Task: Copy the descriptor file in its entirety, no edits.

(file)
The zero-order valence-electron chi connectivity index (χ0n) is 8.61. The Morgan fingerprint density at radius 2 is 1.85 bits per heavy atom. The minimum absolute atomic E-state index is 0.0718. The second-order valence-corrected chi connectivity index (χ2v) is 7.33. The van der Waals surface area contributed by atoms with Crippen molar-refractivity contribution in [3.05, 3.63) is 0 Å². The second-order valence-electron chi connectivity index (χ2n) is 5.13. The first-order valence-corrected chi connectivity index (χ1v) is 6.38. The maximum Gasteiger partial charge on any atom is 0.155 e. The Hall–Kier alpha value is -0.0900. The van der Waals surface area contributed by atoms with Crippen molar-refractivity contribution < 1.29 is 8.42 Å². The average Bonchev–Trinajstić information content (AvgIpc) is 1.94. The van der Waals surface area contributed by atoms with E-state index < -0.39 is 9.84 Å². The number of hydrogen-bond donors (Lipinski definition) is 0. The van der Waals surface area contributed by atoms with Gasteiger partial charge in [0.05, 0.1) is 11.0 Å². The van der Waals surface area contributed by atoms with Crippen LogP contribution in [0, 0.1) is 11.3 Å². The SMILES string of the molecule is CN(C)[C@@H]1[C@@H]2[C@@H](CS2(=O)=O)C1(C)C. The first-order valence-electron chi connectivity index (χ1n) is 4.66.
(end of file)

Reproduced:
The zero-order valence-electron chi connectivity index (χ0n) is 8.61. The Morgan fingerprint density at radius 2 is 1.85 bits per heavy atom. The minimum absolute atomic E-state index is 0.0718. The second-order valence-corrected chi connectivity index (χ2v) is 7.33. The van der Waals surface area contributed by atoms with Crippen molar-refractivity contribution in [3.05, 3.63) is 0 Å². The second-order valence-electron chi connectivity index (χ2n) is 5.13. The first-order valence-corrected chi connectivity index (χ1v) is 6.38. The maximum Gasteiger partial charge on any atom is 0.155 e. The Hall–Kier alpha value is -0.0900. The van der Waals surface area contributed by atoms with Crippen molar-refractivity contribution < 1.29 is 8.42 Å². The average Bonchev–Trinajstić information content (AvgIpc) is 1.94. The van der Waals surface area contributed by atoms with E-state index < -0.39 is 9.84 Å². The number of hydrogen-bond donors (Lipinski definition) is 0. The van der Waals surface area contributed by atoms with Gasteiger partial charge in [0.05, 0.1) is 11.0 Å². The van der Waals surface area contributed by atoms with Crippen LogP contribution in [0, 0.1) is 11.3 Å². The SMILES string of the molecule is CN(C)[C@@H]1[C@@H]2[C@@H](CS2(=O)=O)C1(C)C. The first-order valence-electron chi connectivity index (χ1n) is 4.66.